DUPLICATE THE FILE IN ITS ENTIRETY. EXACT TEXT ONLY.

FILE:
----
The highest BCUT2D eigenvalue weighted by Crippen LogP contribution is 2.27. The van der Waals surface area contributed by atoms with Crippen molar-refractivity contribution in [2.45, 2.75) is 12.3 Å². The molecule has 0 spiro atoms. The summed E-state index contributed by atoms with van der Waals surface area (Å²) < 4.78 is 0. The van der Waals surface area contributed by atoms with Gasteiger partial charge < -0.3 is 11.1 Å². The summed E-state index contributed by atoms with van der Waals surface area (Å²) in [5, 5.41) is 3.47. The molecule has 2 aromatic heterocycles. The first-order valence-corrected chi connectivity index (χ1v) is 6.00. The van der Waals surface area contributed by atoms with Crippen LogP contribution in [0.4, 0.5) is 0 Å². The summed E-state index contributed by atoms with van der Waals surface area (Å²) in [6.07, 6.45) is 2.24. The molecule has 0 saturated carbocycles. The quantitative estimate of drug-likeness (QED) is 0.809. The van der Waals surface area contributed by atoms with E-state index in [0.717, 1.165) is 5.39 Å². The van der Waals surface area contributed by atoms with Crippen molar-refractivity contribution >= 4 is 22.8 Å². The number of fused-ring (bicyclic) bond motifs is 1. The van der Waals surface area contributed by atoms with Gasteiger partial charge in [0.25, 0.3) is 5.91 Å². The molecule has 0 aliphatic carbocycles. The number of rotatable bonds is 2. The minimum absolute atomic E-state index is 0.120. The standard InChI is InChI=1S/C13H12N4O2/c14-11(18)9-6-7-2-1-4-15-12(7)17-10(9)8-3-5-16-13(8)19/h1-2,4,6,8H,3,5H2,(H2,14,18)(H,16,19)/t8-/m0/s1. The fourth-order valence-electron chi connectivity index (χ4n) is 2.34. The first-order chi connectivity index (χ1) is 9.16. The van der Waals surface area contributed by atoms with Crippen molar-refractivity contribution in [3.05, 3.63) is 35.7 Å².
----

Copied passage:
The highest BCUT2D eigenvalue weighted by Crippen LogP contribution is 2.27. The van der Waals surface area contributed by atoms with Crippen molar-refractivity contribution in [2.45, 2.75) is 12.3 Å². The molecule has 0 spiro atoms. The summed E-state index contributed by atoms with van der Waals surface area (Å²) < 4.78 is 0. The van der Waals surface area contributed by atoms with Gasteiger partial charge < -0.3 is 11.1 Å². The summed E-state index contributed by atoms with van der Waals surface area (Å²) in [5, 5.41) is 3.47. The molecule has 2 aromatic heterocycles. The first-order valence-corrected chi connectivity index (χ1v) is 6.00. The van der Waals surface area contributed by atoms with Crippen LogP contribution in [0.4, 0.5) is 0 Å². The summed E-state index contributed by atoms with van der Waals surface area (Å²) in [6.07, 6.45) is 2.24. The molecule has 0 saturated carbocycles. The quantitative estimate of drug-likeness (QED) is 0.809. The van der Waals surface area contributed by atoms with E-state index in [0.717, 1.165) is 5.39 Å². The van der Waals surface area contributed by atoms with Crippen molar-refractivity contribution >= 4 is 22.8 Å². The number of fused-ring (bicyclic) bond motifs is 1. The van der Waals surface area contributed by atoms with Gasteiger partial charge in [0.25, 0.3) is 5.91 Å². The molecule has 0 aliphatic carbocycles. The number of rotatable bonds is 2. The minimum absolute atomic E-state index is 0.120. The standard InChI is InChI=1S/C13H12N4O2/c14-11(18)9-6-7-2-1-4-15-12(7)17-10(9)8-3-5-16-13(8)19/h1-2,4,6,8H,3,5H2,(H2,14,18)(H,16,19)/t8-/m0/s1. The fourth-order valence-electron chi connectivity index (χ4n) is 2.34. The first-order chi connectivity index (χ1) is 9.16. The van der Waals surface area contributed by atoms with Crippen molar-refractivity contribution in [3.05, 3.63) is 35.7 Å².